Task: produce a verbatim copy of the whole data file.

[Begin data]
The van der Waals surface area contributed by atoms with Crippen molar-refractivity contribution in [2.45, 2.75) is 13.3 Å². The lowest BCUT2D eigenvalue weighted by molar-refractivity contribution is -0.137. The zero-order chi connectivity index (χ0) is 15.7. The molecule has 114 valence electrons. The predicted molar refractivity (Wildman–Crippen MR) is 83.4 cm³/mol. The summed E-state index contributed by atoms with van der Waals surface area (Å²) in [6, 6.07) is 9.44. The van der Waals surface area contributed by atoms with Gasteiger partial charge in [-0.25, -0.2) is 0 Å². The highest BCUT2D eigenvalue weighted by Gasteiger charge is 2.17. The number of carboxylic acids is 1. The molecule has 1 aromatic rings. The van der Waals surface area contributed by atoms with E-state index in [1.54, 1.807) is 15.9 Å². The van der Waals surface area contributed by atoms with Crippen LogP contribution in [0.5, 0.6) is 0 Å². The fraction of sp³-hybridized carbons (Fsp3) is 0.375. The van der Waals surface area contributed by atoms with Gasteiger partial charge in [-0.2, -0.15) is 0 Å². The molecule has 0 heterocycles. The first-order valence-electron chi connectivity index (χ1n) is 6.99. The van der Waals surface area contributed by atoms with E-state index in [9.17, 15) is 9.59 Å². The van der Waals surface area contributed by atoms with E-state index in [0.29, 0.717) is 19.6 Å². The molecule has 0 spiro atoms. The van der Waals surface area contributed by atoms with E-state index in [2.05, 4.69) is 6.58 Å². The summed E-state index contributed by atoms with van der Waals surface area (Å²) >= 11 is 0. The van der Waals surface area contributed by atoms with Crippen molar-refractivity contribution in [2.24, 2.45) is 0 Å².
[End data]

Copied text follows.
The van der Waals surface area contributed by atoms with Crippen molar-refractivity contribution in [2.45, 2.75) is 13.3 Å². The lowest BCUT2D eigenvalue weighted by molar-refractivity contribution is -0.137. The zero-order chi connectivity index (χ0) is 15.7. The molecule has 114 valence electrons. The predicted molar refractivity (Wildman–Crippen MR) is 83.4 cm³/mol. The summed E-state index contributed by atoms with van der Waals surface area (Å²) in [6, 6.07) is 9.44. The van der Waals surface area contributed by atoms with Gasteiger partial charge in [-0.25, -0.2) is 0 Å². The highest BCUT2D eigenvalue weighted by Gasteiger charge is 2.17. The number of carboxylic acids is 1. The molecule has 1 aromatic rings. The van der Waals surface area contributed by atoms with E-state index in [1.54, 1.807) is 15.9 Å². The van der Waals surface area contributed by atoms with Crippen LogP contribution in [0.5, 0.6) is 0 Å². The fraction of sp³-hybridized carbons (Fsp3) is 0.375. The van der Waals surface area contributed by atoms with Gasteiger partial charge in [-0.2, -0.15) is 0 Å². The molecule has 0 heterocycles. The first-order valence-electron chi connectivity index (χ1n) is 6.99. The van der Waals surface area contributed by atoms with E-state index in [9.17, 15) is 9.59 Å². The van der Waals surface area contributed by atoms with E-state index in [0.29, 0.717) is 19.6 Å². The molecule has 0 spiro atoms. The van der Waals surface area contributed by atoms with E-state index in [2.05, 4.69) is 6.58 Å². The summed E-state index contributed by atoms with van der Waals surface area (Å²) >= 11 is 0. The van der Waals surface area contributed by atoms with Crippen molar-refractivity contribution in [2.24, 2.45) is 0 Å².